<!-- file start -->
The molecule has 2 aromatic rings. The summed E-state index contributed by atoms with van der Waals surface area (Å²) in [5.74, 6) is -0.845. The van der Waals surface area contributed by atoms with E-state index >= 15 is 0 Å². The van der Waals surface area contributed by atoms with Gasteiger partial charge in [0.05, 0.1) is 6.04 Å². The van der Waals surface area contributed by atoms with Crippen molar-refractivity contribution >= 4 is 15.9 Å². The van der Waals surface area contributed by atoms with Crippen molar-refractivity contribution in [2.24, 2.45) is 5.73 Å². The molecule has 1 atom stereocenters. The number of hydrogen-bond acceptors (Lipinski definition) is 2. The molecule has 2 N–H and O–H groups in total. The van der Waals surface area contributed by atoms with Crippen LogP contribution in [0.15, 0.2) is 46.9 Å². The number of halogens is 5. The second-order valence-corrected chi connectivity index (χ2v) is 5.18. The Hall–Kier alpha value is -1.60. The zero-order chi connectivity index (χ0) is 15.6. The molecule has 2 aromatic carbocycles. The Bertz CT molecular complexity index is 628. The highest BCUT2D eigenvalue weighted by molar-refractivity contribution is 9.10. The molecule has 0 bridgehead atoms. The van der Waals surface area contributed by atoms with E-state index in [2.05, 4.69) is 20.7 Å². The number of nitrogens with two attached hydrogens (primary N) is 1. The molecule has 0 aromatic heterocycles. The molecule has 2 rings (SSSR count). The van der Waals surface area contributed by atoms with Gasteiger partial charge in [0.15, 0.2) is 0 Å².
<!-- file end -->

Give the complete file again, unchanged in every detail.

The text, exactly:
The molecule has 2 aromatic rings. The summed E-state index contributed by atoms with van der Waals surface area (Å²) in [5.74, 6) is -0.845. The van der Waals surface area contributed by atoms with E-state index >= 15 is 0 Å². The van der Waals surface area contributed by atoms with Gasteiger partial charge in [0.05, 0.1) is 6.04 Å². The van der Waals surface area contributed by atoms with Crippen molar-refractivity contribution >= 4 is 15.9 Å². The van der Waals surface area contributed by atoms with Crippen molar-refractivity contribution in [2.24, 2.45) is 5.73 Å². The molecule has 1 atom stereocenters. The number of hydrogen-bond acceptors (Lipinski definition) is 2. The molecule has 2 N–H and O–H groups in total. The van der Waals surface area contributed by atoms with Crippen LogP contribution in [0.15, 0.2) is 46.9 Å². The number of halogens is 5. The second-order valence-corrected chi connectivity index (χ2v) is 5.18. The Hall–Kier alpha value is -1.60. The zero-order chi connectivity index (χ0) is 15.6. The molecule has 2 aromatic carbocycles. The Bertz CT molecular complexity index is 628. The highest BCUT2D eigenvalue weighted by molar-refractivity contribution is 9.10. The molecule has 0 bridgehead atoms. The van der Waals surface area contributed by atoms with E-state index in [2.05, 4.69) is 20.7 Å². The number of nitrogens with two attached hydrogens (primary N) is 1. The molecule has 0 aromatic heterocycles. The molecule has 2 rings (SSSR count). The van der Waals surface area contributed by atoms with Gasteiger partial charge in [0.15, 0.2) is 0 Å².